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Tsukuyomi, the Kami of the Moon

The fiftieth anniversary of Apollo 11 turned our thoughts to the moon and thus, in the context of Shinto, to Tsukuyomi (or Tsukiyomi) no Mikoto, a brother of Amaterasu Ōmikami and generally accepted to be the kami of the moon.

In the Kojiki myth of the birth of Amaterasu Ōmikami, she is born when Izanaki washes his left eye, and Tsukuyomi is born when he washes his right eye. (Susano’o is born when he cleans out his nose.) Amaterasu Ōmikami is clearly a kami of the sun in some sense; her name means something like “Great Kami Illuminating the Heavens”, and there are numerous elements in the myths both explicitly and implicitly associating her with the sun. Tsukuyomi’s name is normally written with the character meaning “moon”, and he was born in a pair with Amaterasu Ōmikami, so it is natural to see him as the kami of the moon, and the main Nihonshoki version of their birth makes this explicit.

However, the most interesting thing about Tsukuyomi is just how unimportant he is in the myths and in Shinto practice. In all the myths of the birth of Amaterasu Ōmikami, she is the oldest of three siblings, and her youngest brother, Susano’o, is extremely important in the myths, and in Shinto practice. Tsukuyomi, however, almost completely disappears. There are two versions of a myth in which a kami of food is slain for perceived rudeness, and all the crops grow from her body: in one version, she is killed by Susano’o, and in the other by Tsukuyomi. In the version in which she is killed by Tsukuyomi, this provokes Amaterasu Ōmikami to exile him as an “evil kami”, thus separating day and night.

It is not just that he plays little role in the myths. After all, O-Inari-san plays little role in the myths, but is a very important kami. There are also very few jinja honouring him. (Tsukuyomi is conventionally regarded as male, but this is not clear. Nothing about his actions makes him clearly male, and Japanese language rarely makes gender explicit. The strongest argument is that he forms a contrasting pair with Amaterasu Ōmikami in many ways, and thus is likely to be male, as she is clearly female.)

On the other hand, there are important subsidiary jinja at Jingū that enshrine him, at both the Inner Sanctuary and the Outer Sanctuary, strongly suggesting that he was originally of considerable importance. He does not seem to have been casually added to the myths.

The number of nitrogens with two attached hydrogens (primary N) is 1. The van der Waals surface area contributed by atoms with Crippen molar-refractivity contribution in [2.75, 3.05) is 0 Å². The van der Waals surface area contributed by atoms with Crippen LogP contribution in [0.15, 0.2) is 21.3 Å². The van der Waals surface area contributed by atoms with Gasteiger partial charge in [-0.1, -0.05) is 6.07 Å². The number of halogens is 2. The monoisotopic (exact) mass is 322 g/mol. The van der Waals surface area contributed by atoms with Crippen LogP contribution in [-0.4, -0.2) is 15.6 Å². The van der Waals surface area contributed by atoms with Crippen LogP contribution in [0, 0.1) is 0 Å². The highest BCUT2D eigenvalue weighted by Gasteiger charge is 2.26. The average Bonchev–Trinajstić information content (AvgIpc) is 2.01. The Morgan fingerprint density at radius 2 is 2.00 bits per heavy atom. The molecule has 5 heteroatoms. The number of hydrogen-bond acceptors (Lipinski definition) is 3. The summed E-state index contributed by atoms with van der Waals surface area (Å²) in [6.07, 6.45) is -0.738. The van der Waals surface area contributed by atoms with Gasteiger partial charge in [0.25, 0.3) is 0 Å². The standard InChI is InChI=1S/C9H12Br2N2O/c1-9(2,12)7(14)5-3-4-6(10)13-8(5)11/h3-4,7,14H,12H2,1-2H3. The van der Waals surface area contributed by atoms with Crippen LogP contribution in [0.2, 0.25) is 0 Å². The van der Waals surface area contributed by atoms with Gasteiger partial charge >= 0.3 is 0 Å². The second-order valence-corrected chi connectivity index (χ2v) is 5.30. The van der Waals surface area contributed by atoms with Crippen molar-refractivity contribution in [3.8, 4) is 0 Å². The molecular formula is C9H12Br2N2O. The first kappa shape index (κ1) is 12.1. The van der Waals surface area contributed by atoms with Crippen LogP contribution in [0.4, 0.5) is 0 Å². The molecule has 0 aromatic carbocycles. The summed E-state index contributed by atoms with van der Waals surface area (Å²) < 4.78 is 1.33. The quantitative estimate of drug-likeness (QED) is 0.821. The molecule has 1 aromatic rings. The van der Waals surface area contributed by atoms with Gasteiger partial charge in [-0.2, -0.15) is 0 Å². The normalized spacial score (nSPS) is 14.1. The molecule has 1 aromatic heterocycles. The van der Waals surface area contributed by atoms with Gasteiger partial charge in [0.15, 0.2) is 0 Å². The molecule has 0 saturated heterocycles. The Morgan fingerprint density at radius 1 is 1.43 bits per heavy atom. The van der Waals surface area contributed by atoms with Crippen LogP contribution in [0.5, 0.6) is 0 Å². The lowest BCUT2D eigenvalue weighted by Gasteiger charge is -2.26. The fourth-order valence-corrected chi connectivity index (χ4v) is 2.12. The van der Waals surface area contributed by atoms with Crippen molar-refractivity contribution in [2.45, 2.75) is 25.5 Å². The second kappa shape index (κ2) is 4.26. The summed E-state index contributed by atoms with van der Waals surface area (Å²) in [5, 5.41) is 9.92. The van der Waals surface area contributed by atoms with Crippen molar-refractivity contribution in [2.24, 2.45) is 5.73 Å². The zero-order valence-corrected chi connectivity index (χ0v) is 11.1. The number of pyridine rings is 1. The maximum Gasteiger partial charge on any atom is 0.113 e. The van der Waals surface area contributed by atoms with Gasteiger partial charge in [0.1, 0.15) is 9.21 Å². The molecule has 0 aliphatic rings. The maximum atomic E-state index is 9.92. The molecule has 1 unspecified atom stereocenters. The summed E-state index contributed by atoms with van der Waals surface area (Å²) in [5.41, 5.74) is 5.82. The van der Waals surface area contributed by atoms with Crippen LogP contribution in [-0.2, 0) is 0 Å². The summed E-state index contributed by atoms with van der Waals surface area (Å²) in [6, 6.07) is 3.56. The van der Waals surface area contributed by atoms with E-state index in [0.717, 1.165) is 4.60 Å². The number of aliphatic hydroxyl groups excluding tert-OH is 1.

One possibility is that his original role was taken over by Susano’o. The only myth about him, as mentioned above, is about Susano’o in another version, and the various versions of his birth have him assigned rulership of the night or the sea, with the other one assigned to Susano’o. Similarly, his banishment from the presence of Amaterasu Ōmikami also matches an important part of the legend of Susano’o.

There is a theory that Amaterasu Ōmikami was originally a kami of the Yamato rulers, the ancestors of the Tennō, while Susano’o was a kami of the Izumo rulers, lords of a region in Western Japan that I am currently writing Patreon essays about, and that Susano’o was incorporated in the Yamato myths when Izumo was incorporated into the Yamato polity. In that case, he might have been given much of Tsukuyomi’s role, with Tsukuyomi pushed into the background. That is pure speculation, however.

One other thing worth noting is that the kami’s name is normally written with the characters for “moon” and “reading”, and this is normally taken to mean that the kami was originally associated with the lunar calendar. However, there is little trace of that in the rest of Shinto.

His name can also be written with the characters for “moon night seeing”, which is quite poetic, but also draws attention to just how little importance the lights in the sky have in Shinto. There are almost no myths about stars (there are some about the pole star, but they are later, and have a clear history going back to China), and even the sun and the moon are kept in the background. It is often said that Shinto is most concerned with this world, meaning that it has little to say about what happens after death. It seems that it is also, however, true in the sense that Shinto has little concern with worlds other than Earth, even when they are clearly visible in the sky.

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